Josip Dini Botteri
Josip Dini Botteri is seen as an established artist, Josip Dini Botteri was born in 1943. Artists Klaus-Joachim Albert, Gerard Bousquet, Claude-Henri Bartoli, Jerry W. Berndt, and Boss Hugo are of the same generation.
Further Biographical Context for Josip Dini Botteri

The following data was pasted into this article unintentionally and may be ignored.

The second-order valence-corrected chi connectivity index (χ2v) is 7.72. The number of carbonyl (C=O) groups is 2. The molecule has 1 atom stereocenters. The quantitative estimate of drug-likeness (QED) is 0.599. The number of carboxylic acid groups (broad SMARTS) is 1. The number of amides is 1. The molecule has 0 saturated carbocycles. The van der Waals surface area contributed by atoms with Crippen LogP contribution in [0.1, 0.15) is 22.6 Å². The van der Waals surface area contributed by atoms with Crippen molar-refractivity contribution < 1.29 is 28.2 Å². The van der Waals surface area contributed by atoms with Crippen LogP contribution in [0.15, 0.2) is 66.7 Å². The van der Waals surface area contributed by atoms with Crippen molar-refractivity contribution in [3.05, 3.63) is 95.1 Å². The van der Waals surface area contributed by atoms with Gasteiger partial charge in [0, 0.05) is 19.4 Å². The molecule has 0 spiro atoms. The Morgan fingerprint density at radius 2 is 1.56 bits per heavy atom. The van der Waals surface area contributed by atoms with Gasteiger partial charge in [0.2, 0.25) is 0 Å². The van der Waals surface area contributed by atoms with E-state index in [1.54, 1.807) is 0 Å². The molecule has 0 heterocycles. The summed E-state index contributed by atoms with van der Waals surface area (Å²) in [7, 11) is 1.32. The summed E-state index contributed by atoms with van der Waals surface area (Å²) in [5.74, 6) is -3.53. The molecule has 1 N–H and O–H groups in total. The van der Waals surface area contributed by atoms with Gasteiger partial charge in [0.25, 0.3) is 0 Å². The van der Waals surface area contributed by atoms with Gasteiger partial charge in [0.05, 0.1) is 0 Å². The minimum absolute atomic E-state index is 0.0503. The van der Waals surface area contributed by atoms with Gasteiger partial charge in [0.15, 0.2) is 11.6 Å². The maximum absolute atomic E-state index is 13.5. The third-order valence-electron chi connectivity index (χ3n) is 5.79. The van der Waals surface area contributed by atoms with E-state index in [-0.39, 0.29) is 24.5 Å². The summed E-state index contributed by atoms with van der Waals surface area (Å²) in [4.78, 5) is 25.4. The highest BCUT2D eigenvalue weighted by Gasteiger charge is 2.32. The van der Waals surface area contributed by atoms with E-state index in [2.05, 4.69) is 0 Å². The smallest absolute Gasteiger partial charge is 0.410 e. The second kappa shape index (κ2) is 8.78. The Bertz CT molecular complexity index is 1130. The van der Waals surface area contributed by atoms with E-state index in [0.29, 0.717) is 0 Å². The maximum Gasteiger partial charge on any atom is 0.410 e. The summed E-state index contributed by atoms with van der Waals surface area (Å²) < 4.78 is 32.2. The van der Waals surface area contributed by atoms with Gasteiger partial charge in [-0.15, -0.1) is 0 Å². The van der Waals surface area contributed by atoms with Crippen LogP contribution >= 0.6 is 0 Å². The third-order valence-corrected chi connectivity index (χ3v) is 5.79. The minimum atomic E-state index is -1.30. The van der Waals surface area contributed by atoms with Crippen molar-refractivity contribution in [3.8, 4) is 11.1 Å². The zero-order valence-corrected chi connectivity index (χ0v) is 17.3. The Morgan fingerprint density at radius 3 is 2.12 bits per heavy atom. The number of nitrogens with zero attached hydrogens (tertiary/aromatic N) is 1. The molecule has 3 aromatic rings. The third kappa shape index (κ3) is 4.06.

Josip Dini Botteri was born in 1943 and was predominantly influenced creatively by the 1960s growing up. In the art world, a multitude of significant changes were also taking place. Pop Art, embracing the culture of mass media through the works of Andy Warhol, Roy Lichtenstein and Tom Wesselmann, was gradually breaking down the bases on which the production and reception of art were built. Drawing from the imagery of popular culture and mass consumerism, the Pop Artists rejected the authority of highbrow art and created a ground-breaking movement, while Minimalism, simultaneously appearing, was rejecting any form of emotional expression and focused on art’s theoretical aspect – aiming for pure visual responses. Simplicity and an void of emotions were key concepts in the highly influential movement of Minimalism, represented by artists like Frank Stella, Donald Judd and Agnes Martin. Uninterested in the gestural elements of Abstract Expressionism, Minimalist artists focused on delivering artworks mainly composed of polished, clean lines and geometrical elements. Delving further into some of the ideas inherent to Abstract Expressionism, artists such as Morris Louis, Kenneth Noland and Helen Frankenthaler practiced Colour Field Painting – strongly relating to Minimalism, with an essentially ruled-based approach, emptied of any emotional aspect. Several schools of philosophy profoundly influenced creatives, Francis Bacon and Alberto Giacometti were artists fundamentally seduced by the ideas of Existentialism, who achieved worldwide success through their depiction of the human form and the lament often linked to the human condition. Internationally, an important number of art movements resounded with the radical changes of the 1960s, often prone to their own regional distinctions. In Italy, Lucio Fontana and Piero Manzoni initiated Spatialism, while in Germany, the Zero group espoused similar ideas under the leadership of Günther Uecker.